Friday, March 11, 2011

Another nifty invention!

In my younger days, to earn a bit of extra cash, I'd sometimes help out with laying paving stones to form driveways, patios, and so on. It was hard work, and making sure everything came out level, aligned, and in the desired pattern wasn't always easy.

I was therefore very interested to read about a Dutch invention - a machine that automatically lays paving stones! According to Gizmag:

Henk van Kuijk, director of Dutch industrial company Vanku, evidently decided that squatting/kneeling and shoving the bricks into place on the ground was just a little too slow, so he invented the Tiger Stone paving machine. The road-wide device is fed loose bricks, and lays them out onto the road as it slowly moves along. A quick going-over with a tamper, and you’ve got an instant brick road.

One to three human operators stand on the platform of the Tiger Stone, and move loose bricks by hand from its hopper to its sloping "pusher" slot - the bricks do have to be fed into the pusher in the desired finished pattern. From there, gravity causes them to slide together, in one road-wide sheet, down onto the sand.

The tread-tracked machine is electrically-powered, and has few moving parts, so noise and maintenance are kept to a minimum. It stays on course thanks to built-in sensors, which follow the curbs. According to Vanku, a machine with two operators can pave at least 300 square meters (3,229 sq.ft.) of road per day, whereas a single conventional paver on their hands and knees manages between 75 and 100.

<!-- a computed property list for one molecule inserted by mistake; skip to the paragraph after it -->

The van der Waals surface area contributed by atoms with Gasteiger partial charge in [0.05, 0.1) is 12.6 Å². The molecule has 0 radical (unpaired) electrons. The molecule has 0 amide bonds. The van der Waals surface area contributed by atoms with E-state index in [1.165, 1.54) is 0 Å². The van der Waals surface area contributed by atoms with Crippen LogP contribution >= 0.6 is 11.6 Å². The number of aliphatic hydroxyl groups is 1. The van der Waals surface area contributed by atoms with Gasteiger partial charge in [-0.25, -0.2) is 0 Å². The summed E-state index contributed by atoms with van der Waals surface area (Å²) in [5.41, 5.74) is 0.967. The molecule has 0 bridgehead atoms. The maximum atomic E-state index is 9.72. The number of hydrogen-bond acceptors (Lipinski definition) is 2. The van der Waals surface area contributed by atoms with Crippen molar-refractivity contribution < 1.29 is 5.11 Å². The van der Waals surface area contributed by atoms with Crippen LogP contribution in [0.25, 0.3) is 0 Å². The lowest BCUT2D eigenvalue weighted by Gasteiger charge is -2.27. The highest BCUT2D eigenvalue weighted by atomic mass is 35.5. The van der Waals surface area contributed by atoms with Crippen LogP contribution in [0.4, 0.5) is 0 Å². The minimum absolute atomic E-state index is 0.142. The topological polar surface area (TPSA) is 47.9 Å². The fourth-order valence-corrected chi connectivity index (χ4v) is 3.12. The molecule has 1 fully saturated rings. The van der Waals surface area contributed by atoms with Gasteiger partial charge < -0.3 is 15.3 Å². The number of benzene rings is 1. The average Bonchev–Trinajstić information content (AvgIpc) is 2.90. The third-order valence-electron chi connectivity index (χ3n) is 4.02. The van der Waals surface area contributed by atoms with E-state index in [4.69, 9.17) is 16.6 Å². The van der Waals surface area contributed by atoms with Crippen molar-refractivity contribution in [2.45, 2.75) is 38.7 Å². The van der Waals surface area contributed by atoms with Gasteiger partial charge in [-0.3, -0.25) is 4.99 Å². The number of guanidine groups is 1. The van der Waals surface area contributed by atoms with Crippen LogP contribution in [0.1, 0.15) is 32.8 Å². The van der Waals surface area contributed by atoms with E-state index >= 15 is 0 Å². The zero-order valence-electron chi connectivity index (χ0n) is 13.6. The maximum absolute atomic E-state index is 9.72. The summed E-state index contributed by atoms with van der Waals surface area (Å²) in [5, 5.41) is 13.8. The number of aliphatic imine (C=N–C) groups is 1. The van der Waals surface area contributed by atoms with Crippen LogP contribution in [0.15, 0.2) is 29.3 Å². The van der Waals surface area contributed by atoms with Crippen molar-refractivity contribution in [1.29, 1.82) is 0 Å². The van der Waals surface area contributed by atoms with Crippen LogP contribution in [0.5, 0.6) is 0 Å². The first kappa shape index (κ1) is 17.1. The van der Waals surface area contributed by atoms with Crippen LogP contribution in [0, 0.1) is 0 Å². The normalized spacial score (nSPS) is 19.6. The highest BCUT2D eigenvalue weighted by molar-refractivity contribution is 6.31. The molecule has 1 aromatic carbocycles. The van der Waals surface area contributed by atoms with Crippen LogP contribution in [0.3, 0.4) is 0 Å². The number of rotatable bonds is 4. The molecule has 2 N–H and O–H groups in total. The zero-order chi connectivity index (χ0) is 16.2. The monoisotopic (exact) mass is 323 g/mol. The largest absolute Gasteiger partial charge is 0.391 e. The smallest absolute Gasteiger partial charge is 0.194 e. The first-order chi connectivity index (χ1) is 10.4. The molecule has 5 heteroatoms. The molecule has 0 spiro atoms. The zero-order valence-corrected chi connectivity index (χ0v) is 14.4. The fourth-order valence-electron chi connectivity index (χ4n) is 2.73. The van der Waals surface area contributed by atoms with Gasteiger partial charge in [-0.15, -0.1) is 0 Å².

There's more at the link. Here's a video clip of the Tiger-stone machine in operation.

All I can say, looking at that thing, is "Why didn't someone invent one of these years ago?" And how about a smaller version, that home-owners can hire to lay their own pathways and patios over a weekend?



Anonymous said...

I think that would be a pretty good idea, perhaps something you could hang off the front of a skid-steer or similar.

I helped a friend lay the pavers for a 10' circular deck, and we ended up moving them four times before they were laid down.. Not so much fun, but it looked good in the end!


Douglas2 said...

Still need a base that is firm, level, sheds water via gravity, and is unlikely to wash out.
As hard as the work is, it is easy to make it look great right after it is laid compared to the difficulty of laying it in such a way that it still looks great 5 or 10 years down the line.